Rotational Inertia

As you read, pay attention to the diagram of an object rotating on a frictionless table in Figure 10.11. We can see the radius from the center of the table (the pivot point) and the mass at the end of the radius.

When solving dynamics problems, we first need to identify the system and draw a free-body diagram of all the forces acting upon the system. Once the forces acting upon the system are defined, we can use the torque equation and angular acceleration equations to solve the problem:  \tau_{net}=I\alpha , where  I is the moment of inertia,  \tau is torque, and  \alpha is the rotational acceleration due to the torque.

Example 10.7 shows how to use these equations to determine the angular acceleration of a person pushing a merry-go-round. Here, the first step is to calculate torque. The next step is to calculate the moment of inertia. Finally, torque and moment of inertia are used to calculate the angular acceleration on the merry-go-round.

Dynamics of Rotational Motion: Rotational Inertia

If you have ever spun a bike wheel or pushed a merry-go-round, you know that force is needed to change angular velocity as seen in Figure 10.10. In fact, your intuition is reliable in predicting many of the factors that are involved. For example, we know that a door opens slowly if we push too close to its hinges. Furthermore, we know that the more massive the door, the more slowly it opens. The first example implies that the farther the force is applied from the pivot, the greater the angular acceleration; another implication is that angular acceleration is inversely proportional to mass. These relationships should seem very similar to the familiar relationships among force, mass, and acceleration embodied in Newton's second law of motion. There are, in fact, precise rotational analogs to both force and mass.

Figure 10.10 Force is required to spin the bike wheel. The greater the force, the greater the angular acceleration produced. The more massive the wheel, the smaller the angular acceleration. If you push on a spoke closer to the axle, the angular acceleration will be smaller.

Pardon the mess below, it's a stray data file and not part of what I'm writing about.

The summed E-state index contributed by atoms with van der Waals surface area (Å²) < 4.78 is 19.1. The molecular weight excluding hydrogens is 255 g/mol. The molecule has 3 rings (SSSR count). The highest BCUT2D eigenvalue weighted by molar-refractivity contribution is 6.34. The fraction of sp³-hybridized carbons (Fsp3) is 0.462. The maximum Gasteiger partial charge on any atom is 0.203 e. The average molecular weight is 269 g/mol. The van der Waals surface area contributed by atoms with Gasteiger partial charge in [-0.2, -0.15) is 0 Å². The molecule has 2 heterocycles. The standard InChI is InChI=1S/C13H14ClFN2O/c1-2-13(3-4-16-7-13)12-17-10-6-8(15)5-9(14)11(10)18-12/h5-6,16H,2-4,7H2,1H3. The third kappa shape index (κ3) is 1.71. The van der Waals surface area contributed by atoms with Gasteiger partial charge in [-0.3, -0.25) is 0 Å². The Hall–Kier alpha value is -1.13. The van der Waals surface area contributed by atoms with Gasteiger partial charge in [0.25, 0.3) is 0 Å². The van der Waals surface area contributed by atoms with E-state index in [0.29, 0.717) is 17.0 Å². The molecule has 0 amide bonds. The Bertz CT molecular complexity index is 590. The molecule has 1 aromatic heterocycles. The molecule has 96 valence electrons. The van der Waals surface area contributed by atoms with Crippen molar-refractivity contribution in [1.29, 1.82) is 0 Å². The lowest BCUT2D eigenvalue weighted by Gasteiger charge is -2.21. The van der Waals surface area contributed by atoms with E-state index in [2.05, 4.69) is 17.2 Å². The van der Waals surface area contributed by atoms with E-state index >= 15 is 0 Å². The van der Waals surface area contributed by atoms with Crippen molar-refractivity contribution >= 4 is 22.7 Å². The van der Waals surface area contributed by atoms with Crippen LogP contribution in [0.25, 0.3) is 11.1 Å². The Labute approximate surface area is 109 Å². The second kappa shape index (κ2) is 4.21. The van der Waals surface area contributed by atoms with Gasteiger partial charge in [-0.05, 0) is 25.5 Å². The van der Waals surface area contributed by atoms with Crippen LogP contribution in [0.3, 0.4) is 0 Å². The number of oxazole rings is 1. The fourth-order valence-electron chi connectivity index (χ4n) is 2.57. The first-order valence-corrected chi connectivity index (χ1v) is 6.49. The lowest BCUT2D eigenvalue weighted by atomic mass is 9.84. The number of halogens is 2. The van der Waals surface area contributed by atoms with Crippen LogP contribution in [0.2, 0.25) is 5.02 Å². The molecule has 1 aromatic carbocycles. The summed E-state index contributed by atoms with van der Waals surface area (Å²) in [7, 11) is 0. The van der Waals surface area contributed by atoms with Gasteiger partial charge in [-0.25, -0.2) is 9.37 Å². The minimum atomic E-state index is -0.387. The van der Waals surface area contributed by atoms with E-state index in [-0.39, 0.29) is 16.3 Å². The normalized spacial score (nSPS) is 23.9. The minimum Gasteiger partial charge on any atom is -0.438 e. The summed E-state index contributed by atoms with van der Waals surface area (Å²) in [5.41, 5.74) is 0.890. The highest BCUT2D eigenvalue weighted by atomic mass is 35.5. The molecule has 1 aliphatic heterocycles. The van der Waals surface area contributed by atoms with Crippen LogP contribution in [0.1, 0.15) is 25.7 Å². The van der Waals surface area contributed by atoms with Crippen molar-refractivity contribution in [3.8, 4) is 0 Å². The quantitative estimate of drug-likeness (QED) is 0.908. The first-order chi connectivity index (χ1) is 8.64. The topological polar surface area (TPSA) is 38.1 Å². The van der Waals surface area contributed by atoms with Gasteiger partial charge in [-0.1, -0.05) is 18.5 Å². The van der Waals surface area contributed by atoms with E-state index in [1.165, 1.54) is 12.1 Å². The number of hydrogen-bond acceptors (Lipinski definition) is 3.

To develop the precise relationship among force, mass, radius, and angular acceleration, consider what happens if we exert a force F on a point mass m that is at a distance r from a pivot point, as shown in Figure 10.11. Because the force is perpendicular to r, an acceleration a=\frac{F}{m} is obtained in the direction of F. We can rearrange this equation such that F=m a and then look for ways to relate this expression to expressions for rotational quantities. We note that a=r \alpha, and we substitute this expression into F=m a, yielding

F=m r \alpha.

Recall that torque is the turning effectiveness of a force. In this case, because \mathbf{F} is perpendicular to r, torque is simply \tau=F r. So, if we multiply both sides of the equation above by r, we get torque on the left-hand side. That is,

r F=m r^{2} \alpha.


\tau=m r^{2} \alpha

This last equation is the rotational analog of Newton's second law (F=m a), where torque is analogous to force, angular acceleration is analogous to translational acceleration, and m r^{2} is analogous to mass (or inertia). The quantity m r^{2} is called the rotational inertia or moment of inertia of a point mass m a distance r from the center of rotation.

The given figure shows an object of mass m, kept on a horizontal frictionless table, attached to a pivot point, which is in the center of the table, by a cord that supplies centripetal force. A force F is applied to the object perpendicular to the radius r, which is indicated by a red arrow tangential to the circle, causing the object to move in counterclockwise direcion.

Figure 10.11 An object is supported by a horizontal frictionless table and is attached to a pivot point by a cord that supplies centripetal force. A force F is applied to the object perpendicular to the radius r, causing it to accelerate about the pivot point. The force is kept perpendicular to r.

Making Connections

Dynamics for rotational motion is completely analogous to linear or translational dynamics. Dynamics is concerned with force and mass and their effects on motion. For rotational motion, we will find direct analogs to force and mass that behave just as we would expect from our earlier experiences.


Source: Rice University,
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